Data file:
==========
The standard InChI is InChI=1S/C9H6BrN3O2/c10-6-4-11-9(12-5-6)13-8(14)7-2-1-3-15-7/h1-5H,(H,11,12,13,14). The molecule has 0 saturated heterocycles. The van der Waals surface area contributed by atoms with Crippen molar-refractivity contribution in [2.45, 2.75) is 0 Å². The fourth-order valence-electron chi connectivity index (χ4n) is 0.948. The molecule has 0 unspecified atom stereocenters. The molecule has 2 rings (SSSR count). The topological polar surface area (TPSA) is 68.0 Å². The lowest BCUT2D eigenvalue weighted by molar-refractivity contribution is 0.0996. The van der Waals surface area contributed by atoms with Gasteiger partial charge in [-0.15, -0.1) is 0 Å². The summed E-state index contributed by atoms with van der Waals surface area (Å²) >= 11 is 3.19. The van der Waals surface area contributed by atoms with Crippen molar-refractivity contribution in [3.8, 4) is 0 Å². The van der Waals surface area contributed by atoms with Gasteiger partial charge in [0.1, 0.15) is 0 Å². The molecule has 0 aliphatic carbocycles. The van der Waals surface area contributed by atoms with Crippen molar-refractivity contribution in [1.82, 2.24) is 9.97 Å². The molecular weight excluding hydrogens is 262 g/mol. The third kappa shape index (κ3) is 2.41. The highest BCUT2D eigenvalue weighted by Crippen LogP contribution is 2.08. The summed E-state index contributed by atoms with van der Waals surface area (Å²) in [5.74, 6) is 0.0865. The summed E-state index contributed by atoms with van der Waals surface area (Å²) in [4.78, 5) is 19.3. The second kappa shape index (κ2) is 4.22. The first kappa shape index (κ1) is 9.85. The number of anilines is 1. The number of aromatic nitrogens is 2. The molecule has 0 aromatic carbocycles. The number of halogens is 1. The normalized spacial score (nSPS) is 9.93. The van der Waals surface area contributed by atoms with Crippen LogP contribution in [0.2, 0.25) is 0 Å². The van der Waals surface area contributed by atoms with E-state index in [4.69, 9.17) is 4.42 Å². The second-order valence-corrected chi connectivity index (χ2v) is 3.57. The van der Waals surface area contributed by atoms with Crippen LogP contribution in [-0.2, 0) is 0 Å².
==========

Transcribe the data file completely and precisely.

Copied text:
The standard InChI is InChI=1S/C9H6BrN3O2/c10-6-4-11-9(12-5-6)13-8(14)7-2-1-3-15-7/h1-5H,(H,11,12,13,14). The molecule has 0 saturated heterocycles. The van der Waals surface area contributed by atoms with Crippen molar-refractivity contribution in [2.45, 2.75) is 0 Å². The fourth-order valence-electron chi connectivity index (χ4n) is 0.948. The molecule has 0 unspecified atom stereocenters. The molecule has 2 rings (SSSR count). The topological polar surface area (TPSA) is 68.0 Å². The lowest BCUT2D eigenvalue weighted by molar-refractivity contribution is 0.0996. The van der Waals surface area contributed by atoms with Gasteiger partial charge in [-0.15, -0.1) is 0 Å². The summed E-state index contributed by atoms with van der Waals surface area (Å²) >= 11 is 3.19. The van der Waals surface area contributed by atoms with Crippen molar-refractivity contribution in [3.8, 4) is 0 Å². The van der Waals surface area contributed by atoms with Gasteiger partial charge in [0.1, 0.15) is 0 Å². The molecule has 0 aliphatic carbocycles. The van der Waals surface area contributed by atoms with Crippen molar-refractivity contribution in [1.82, 2.24) is 9.97 Å². The molecular weight excluding hydrogens is 262 g/mol. The third kappa shape index (κ3) is 2.41. The highest BCUT2D eigenvalue weighted by Crippen LogP contribution is 2.08. The summed E-state index contributed by atoms with van der Waals surface area (Å²) in [5.74, 6) is 0.0865. The summed E-state index contributed by atoms with van der Waals surface area (Å²) in [4.78, 5) is 19.3. The second kappa shape index (κ2) is 4.22. The first kappa shape index (κ1) is 9.85. The number of anilines is 1. The number of aromatic nitrogens is 2. The molecule has 0 aromatic carbocycles. The number of halogens is 1. The normalized spacial score (nSPS) is 9.93. The van der Waals surface area contributed by atoms with Crippen LogP contribution in [0.2, 0.25) is 0 Å². The van der Waals surface area contributed by atoms with E-state index in [4.69, 9.17) is 4.42 Å². The second-order valence-corrected chi connectivity index (χ2v) is 3.57. The van der Waals surface area contributed by atoms with Crippen LogP contribution in [-0.2, 0) is 0 Å².